...

 

Interest rates (end of period, in percent)

             

Deposits (1-3 years)

 

9.0

7.0

6.0-6.5

...

...

 

Lending

 

12-16

12-16

10-16

...

...

 

RMA bills (91-days)

 

4.7

3.5

3.5

...

...

 
               

External sector (in millions of U.S. dollars, unless otherwise indicated)

 

Current account balance

 

-56

-71

-53

-158

-79

 

(in percent of GDP)

 

-11.4

-12.8

-8.2

-19.9

-9.0

 

Trade balance

 

-83

-77

-87

-188

-123

 

Exports

 

104

113

158

173

189

 

Imports 3/

 

186

190

245

361

312

 

Grants

 

76

76

98

112

121

 

Loans (net)

 

59

94

111

94

87

 

Overall balance

 

26

54

8

15

29

 

(in percent of GDP)

 

5.2

9.9

1.3

1.9

3.3

 

Gross official reserves

 

317

373

383

398

427

 

(in months of imports)

 

20.4

23.6

18.8

13.2

16.4

 

External debt (in percent of GDP)

 

59.4

73.7

80.8

80.9

81.6

 

Debt-service ratio (in percent of exports of goods and services)

4.9

5.1

4.2

9.2

9.1

 
   

 

 

 

 

 

 

 

 

           

Sources: Data provided by the Bhutanese authorities and IMF Staff estimates.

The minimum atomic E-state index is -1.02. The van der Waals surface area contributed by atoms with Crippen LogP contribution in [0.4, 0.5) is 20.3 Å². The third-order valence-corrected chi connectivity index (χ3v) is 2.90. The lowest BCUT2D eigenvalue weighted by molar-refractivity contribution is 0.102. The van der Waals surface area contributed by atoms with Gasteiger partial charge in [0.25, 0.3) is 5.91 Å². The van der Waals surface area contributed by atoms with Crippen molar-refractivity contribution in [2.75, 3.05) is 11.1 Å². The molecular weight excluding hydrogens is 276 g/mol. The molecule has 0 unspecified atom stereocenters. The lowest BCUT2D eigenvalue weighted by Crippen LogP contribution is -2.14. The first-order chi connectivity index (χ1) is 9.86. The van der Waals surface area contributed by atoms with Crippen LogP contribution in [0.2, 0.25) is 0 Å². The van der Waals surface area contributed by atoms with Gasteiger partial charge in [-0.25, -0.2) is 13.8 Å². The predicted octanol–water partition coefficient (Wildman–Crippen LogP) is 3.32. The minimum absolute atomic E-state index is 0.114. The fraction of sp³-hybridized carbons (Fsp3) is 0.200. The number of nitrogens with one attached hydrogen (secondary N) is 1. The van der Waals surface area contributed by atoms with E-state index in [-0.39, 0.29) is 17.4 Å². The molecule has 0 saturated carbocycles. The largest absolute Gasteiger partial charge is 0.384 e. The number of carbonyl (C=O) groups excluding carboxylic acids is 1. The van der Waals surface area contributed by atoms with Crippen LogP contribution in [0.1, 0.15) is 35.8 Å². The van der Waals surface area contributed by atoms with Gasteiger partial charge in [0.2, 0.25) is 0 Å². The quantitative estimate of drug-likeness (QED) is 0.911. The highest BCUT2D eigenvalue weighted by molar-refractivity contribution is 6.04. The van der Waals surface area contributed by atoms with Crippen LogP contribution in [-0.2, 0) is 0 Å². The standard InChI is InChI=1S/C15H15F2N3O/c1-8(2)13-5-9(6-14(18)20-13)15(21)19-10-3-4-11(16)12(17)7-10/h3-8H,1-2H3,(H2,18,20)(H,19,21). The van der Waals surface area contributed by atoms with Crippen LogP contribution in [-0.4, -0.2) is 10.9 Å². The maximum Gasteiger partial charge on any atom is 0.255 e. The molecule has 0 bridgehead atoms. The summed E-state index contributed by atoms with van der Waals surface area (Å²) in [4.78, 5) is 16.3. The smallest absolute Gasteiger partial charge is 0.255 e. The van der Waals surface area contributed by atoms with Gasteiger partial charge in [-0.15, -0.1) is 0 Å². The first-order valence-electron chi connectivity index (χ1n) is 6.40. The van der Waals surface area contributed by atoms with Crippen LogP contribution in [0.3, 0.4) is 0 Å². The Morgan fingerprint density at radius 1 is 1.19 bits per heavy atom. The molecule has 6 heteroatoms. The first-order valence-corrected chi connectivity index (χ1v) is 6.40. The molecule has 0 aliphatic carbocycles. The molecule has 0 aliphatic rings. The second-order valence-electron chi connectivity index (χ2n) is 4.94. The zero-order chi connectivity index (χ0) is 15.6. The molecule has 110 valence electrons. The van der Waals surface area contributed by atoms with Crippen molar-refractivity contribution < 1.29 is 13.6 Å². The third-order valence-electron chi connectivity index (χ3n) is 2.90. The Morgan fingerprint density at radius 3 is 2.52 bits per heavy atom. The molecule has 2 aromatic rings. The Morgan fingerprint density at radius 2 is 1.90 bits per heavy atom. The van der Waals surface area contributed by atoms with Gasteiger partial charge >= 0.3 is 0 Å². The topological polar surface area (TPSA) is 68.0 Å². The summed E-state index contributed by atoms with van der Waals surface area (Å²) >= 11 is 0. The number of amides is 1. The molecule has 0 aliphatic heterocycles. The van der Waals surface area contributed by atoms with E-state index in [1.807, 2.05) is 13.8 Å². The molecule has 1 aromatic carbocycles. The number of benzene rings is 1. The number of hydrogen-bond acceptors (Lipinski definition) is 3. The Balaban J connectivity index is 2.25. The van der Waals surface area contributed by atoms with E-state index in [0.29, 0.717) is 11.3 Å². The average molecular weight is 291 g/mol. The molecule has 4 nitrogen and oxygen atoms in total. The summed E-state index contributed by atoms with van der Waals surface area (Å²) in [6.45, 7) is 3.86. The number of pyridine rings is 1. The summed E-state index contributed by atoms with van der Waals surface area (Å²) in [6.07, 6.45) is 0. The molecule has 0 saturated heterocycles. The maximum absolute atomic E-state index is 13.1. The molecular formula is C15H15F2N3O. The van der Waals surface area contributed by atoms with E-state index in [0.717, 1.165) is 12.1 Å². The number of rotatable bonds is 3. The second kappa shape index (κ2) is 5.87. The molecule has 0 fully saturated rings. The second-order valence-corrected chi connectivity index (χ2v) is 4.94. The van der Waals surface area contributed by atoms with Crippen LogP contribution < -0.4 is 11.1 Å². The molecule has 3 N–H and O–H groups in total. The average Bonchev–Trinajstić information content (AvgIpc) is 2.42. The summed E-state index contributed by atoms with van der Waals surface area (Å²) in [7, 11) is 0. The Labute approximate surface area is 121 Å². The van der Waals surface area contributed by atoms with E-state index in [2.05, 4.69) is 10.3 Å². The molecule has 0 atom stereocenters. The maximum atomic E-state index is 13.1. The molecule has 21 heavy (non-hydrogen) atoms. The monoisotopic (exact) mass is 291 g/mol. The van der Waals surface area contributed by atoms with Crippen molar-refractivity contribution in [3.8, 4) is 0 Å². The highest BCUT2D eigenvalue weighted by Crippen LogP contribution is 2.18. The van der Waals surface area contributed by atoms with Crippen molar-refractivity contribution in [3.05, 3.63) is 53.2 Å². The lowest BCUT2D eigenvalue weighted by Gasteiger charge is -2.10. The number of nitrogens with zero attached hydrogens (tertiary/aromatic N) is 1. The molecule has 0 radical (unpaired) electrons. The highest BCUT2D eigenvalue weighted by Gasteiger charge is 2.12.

1/ Fiscal year begins July 1.
2/ Public and publicly-guaranteed debt. The public debt ratio includes loans for hydropower projects and, in 2003/04, the purchase of an aircraft that are not reflected in the budget and the overall deficit.
3/ In 2004/05, includes the import of two aircraft amounting to US$78 million.

1 Under Article IV of the IMF's Articles of Agreement, the IMF holds bilateral discussions with members, usually every year. A staff team visits the country, collects economic and financial information, and discusses with officials the country's economic developments and policies. On return to headquarters, the staff prepares a report, which forms the basis for discussion by the Executive Board. At the conclusion of the discussion, the Managing Director, as Chairman of the Board, summarizes the views of Executive Directors, and this summary is transmitted to the country's authorities.
2 The fiscal ratios are Fund staff estimates and projections.